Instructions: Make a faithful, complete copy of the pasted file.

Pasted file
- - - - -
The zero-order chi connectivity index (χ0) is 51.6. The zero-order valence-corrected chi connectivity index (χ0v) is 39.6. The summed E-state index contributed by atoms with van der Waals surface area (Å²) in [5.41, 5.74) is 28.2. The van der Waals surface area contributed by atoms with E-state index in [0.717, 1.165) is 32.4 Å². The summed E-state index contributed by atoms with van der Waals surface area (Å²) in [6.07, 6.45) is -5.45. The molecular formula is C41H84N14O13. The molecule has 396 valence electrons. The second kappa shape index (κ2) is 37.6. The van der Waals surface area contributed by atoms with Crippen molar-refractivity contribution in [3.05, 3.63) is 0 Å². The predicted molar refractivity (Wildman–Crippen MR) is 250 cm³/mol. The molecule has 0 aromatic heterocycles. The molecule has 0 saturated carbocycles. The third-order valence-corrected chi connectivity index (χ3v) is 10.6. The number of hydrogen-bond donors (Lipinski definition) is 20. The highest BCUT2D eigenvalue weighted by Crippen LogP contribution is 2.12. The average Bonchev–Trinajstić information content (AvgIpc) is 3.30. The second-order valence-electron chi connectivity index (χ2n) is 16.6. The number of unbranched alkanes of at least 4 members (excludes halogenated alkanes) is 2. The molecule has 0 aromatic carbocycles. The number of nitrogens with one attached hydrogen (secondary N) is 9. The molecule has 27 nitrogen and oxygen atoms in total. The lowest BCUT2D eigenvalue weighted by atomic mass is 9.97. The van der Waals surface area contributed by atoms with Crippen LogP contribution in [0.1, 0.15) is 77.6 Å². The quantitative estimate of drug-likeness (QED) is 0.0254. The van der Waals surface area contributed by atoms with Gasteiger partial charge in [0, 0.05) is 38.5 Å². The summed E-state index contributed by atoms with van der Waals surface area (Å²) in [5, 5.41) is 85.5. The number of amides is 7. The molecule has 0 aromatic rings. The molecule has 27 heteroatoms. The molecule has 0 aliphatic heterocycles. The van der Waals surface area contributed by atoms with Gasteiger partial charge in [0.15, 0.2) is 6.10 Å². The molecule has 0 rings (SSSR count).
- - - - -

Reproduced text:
The zero-order chi connectivity index (χ0) is 51.6. The zero-order valence-corrected chi connectivity index (χ0v) is 39.6. The summed E-state index contributed by atoms with van der Waals surface area (Å²) in [5.41, 5.74) is 28.2. The van der Waals surface area contributed by atoms with E-state index in [0.717, 1.165) is 32.4 Å². The summed E-state index contributed by atoms with van der Waals surface area (Å²) in [6.07, 6.45) is -5.45. The molecular formula is C41H84N14O13. The molecule has 396 valence electrons. The second kappa shape index (κ2) is 37.6. The van der Waals surface area contributed by atoms with Crippen molar-refractivity contribution in [3.05, 3.63) is 0 Å². The predicted molar refractivity (Wildman–Crippen MR) is 250 cm³/mol. The molecule has 0 aromatic heterocycles. The molecule has 0 saturated carbocycles. The third-order valence-corrected chi connectivity index (χ3v) is 10.6. The number of hydrogen-bond donors (Lipinski definition) is 20. The highest BCUT2D eigenvalue weighted by Crippen LogP contribution is 2.12. The average Bonchev–Trinajstić information content (AvgIpc) is 3.30. The second-order valence-electron chi connectivity index (χ2n) is 16.6. The number of unbranched alkanes of at least 4 members (excludes halogenated alkanes) is 2. The molecule has 0 aromatic carbocycles. The number of nitrogens with one attached hydrogen (secondary N) is 9. The molecule has 27 nitrogen and oxygen atoms in total. The lowest BCUT2D eigenvalue weighted by atomic mass is 9.97. The van der Waals surface area contributed by atoms with Crippen LogP contribution in [0.1, 0.15) is 77.6 Å². The quantitative estimate of drug-likeness (QED) is 0.0254. The van der Waals surface area contributed by atoms with Gasteiger partial charge in [0, 0.05) is 38.5 Å². The summed E-state index contributed by atoms with van der Waals surface area (Å²) in [5, 5.41) is 85.5. The number of amides is 7. The molecule has 0 aromatic rings. The molecule has 27 heteroatoms. The molecule has 0 aliphatic heterocycles. The van der Waals surface area contributed by atoms with Gasteiger partial charge in [0.15, 0.2) is 6.10 Å². The molecule has 0 rings (SSSR count).